On both counts, he is completely wrong. The fears about MSG safety probably escalated after a book by Russell Blaylock which stated that excessive MSG is an excitotoxin which can kill cells in the human brain. He is correct about this, but he grievously failed to mention that ingested MSG can never cross the human Blood-Brain Barrier (BBB) – in short, MSG from food can never get to the human brain unless one is a young infant with an underdeveloped BBB.
The odd “research” done by him consisted of injecting baby mice with preposterous amounts of MSG until they developed brain lesions. Note that baby mice have no discernible BBB mechanisms. In humans, this would be analogous to injecting hundreds of grams of MSG every day into the bloodstream whereas the reality is people in the West rarely ingest more than one gram as an additive daily.
From the outcomes of severely overdosing baby mice intravenously, Blaylock extrapolated that humans eating normal amounts of MSG are somehow likely to suffer brain cell deaths (or apoptosis). Even more recent papers on MSG “toxicity” were injecting dosages as high as 2mg per gram of body weight into test animals with no equivalent BBB mechanisms.
In an average human of 60kg, that would be the same as injecting 120g of MSG directly into the bloodstream. The most extreme consumption of additive MSG by humans occurs in Japan, Korea and China where an estimated up to 10g a day may be eaten.
Additionally, MSG has been one of the most investigated additives for decades and no food regulatory body has ever found any evidence of harmfulness. To date, the number of human deaths linked to MSG stands at zero, and if ingested MSG affects human brains, then one would expect hundreds of millions of Asians to be constantly suffering from headaches and brain lesions.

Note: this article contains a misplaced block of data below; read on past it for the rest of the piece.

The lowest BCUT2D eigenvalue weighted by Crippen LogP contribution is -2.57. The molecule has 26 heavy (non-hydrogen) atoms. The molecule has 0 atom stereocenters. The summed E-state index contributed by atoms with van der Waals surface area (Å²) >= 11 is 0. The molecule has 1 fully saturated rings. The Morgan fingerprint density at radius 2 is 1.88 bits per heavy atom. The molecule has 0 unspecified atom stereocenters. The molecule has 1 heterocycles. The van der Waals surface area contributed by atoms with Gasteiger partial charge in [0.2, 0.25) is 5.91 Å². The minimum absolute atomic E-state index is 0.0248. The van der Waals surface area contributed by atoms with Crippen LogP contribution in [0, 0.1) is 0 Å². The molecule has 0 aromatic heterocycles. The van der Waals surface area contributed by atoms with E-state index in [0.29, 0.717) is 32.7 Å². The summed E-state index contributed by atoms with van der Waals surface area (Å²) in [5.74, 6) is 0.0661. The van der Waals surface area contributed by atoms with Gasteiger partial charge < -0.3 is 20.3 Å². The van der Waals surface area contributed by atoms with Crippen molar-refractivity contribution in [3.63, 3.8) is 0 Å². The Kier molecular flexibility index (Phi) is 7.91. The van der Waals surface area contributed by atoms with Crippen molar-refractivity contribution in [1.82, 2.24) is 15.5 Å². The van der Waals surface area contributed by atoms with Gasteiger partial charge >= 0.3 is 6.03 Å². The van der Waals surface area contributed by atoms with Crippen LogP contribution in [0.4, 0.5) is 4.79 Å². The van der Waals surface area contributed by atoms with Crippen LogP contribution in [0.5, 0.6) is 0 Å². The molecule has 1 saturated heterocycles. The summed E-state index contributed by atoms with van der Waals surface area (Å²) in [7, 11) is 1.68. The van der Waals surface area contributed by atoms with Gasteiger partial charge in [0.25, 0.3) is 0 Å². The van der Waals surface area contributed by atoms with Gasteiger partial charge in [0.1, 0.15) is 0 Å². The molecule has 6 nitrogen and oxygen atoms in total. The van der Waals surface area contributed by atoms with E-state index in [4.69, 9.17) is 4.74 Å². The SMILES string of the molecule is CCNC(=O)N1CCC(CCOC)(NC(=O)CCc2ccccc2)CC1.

Hence, I remain staunchly unconvinced by the scare stories regarding MSG. However, this is not to say foods containing MSG are inherently safe; the reason why MSG is used in many processed foods is to enhance the flavour of poor quality ingredients or to camouflage/promote the taste of other additives which may be less safe.
Incidentally, human adults internally produce around 45g of glutamate every day as it is a critical amino acid needed for human bodies to function.
Although almost everything one reads in the media about MSG is ignorantly negative, there is some positive news apart from the safety aspect. MSG contains less than a third the amount of sodium compared to salt (12.28% of MSG is sodium vs 39.34% of sodium in salt).
Hence, MSG is a plausible way to reduce salt intake without negatively affecting the taste of food; this may be helpful for people suffering from various ailments related to high blood pressure, for example.
Salt is detected in the gustatory system by receptors containing ion channels which are depolarised by the sodium ions in sodium chloride thus sending a signal to the brain about tasting salt. MSG is sensed by members of a family of G protein-coupled receptors (GPCR) which are curious proteins which extend outwards when triggered by MSG.
The extended GPCR receptors can then deliver stronger umami taste signals if it also encounters inosinate and guanylate molecules, hence the reason why foods with a mix of these 3 compounds are usually very attractive to eat.
Empirical evidence indicates there are synergistic gustatory links between salt and MSG although the exact mechanisms are unclear. The use of some MSG together with significantly lesser quantities of salt can actually improve the flavour of food despite reducing sodium intake.
I do not often come across papers from Malaysian academic institutions but a 2015 paper, “Reduction Of Sodium Content In Spicy Soups Using Monosodium Glutamate” found that cutting salt by 70% and replacing it with MSG reduced food sodium content by 32.5% while actually improving the taste of some test spicy soups.
The sample group was 120 Malaysian university students and teaching staff.